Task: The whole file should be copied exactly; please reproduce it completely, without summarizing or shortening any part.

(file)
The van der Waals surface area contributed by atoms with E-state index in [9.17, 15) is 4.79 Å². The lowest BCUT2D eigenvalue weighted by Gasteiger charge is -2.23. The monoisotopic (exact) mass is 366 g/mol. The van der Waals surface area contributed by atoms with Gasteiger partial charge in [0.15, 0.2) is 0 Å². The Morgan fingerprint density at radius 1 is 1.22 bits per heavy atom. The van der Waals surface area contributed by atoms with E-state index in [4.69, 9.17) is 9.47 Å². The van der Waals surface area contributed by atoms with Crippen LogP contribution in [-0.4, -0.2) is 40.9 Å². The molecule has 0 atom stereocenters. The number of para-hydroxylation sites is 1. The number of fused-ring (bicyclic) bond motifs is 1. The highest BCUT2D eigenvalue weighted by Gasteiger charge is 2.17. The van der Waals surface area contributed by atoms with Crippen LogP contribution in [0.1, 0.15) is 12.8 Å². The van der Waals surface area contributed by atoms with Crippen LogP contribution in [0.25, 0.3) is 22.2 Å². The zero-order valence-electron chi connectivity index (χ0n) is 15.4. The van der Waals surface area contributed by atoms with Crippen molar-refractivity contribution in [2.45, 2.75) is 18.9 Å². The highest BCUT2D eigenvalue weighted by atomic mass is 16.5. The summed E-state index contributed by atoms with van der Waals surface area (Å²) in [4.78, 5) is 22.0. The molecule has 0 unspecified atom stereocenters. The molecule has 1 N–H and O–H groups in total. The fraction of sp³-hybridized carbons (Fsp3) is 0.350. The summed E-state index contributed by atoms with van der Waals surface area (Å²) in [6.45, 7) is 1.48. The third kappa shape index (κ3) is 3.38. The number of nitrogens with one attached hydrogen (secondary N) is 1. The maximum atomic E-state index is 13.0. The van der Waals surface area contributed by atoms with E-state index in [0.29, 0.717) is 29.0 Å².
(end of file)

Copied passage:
The van der Waals surface area contributed by atoms with E-state index in [9.17, 15) is 4.79 Å². The lowest BCUT2D eigenvalue weighted by Gasteiger charge is -2.23. The monoisotopic (exact) mass is 366 g/mol. The van der Waals surface area contributed by atoms with Gasteiger partial charge in [0.15, 0.2) is 0 Å². The Morgan fingerprint density at radius 1 is 1.22 bits per heavy atom. The van der Waals surface area contributed by atoms with E-state index in [4.69, 9.17) is 9.47 Å². The van der Waals surface area contributed by atoms with Crippen LogP contribution in [-0.4, -0.2) is 40.9 Å². The molecule has 0 atom stereocenters. The number of para-hydroxylation sites is 1. The number of fused-ring (bicyclic) bond motifs is 1. The highest BCUT2D eigenvalue weighted by Gasteiger charge is 2.17. The van der Waals surface area contributed by atoms with Crippen LogP contribution in [0.1, 0.15) is 12.8 Å². The van der Waals surface area contributed by atoms with Crippen LogP contribution in [0.25, 0.3) is 22.2 Å². The zero-order valence-electron chi connectivity index (χ0n) is 15.4. The van der Waals surface area contributed by atoms with Crippen molar-refractivity contribution in [2.45, 2.75) is 18.9 Å². The highest BCUT2D eigenvalue weighted by atomic mass is 16.5. The summed E-state index contributed by atoms with van der Waals surface area (Å²) in [4.78, 5) is 22.0. The molecule has 0 unspecified atom stereocenters. The molecule has 1 N–H and O–H groups in total. The fraction of sp³-hybridized carbons (Fsp3) is 0.350. The summed E-state index contributed by atoms with van der Waals surface area (Å²) in [6.45, 7) is 1.48. The third kappa shape index (κ3) is 3.38. The number of nitrogens with one attached hydrogen (secondary N) is 1. The maximum atomic E-state index is 13.0. The van der Waals surface area contributed by atoms with E-state index in [0.29, 0.717) is 29.0 Å².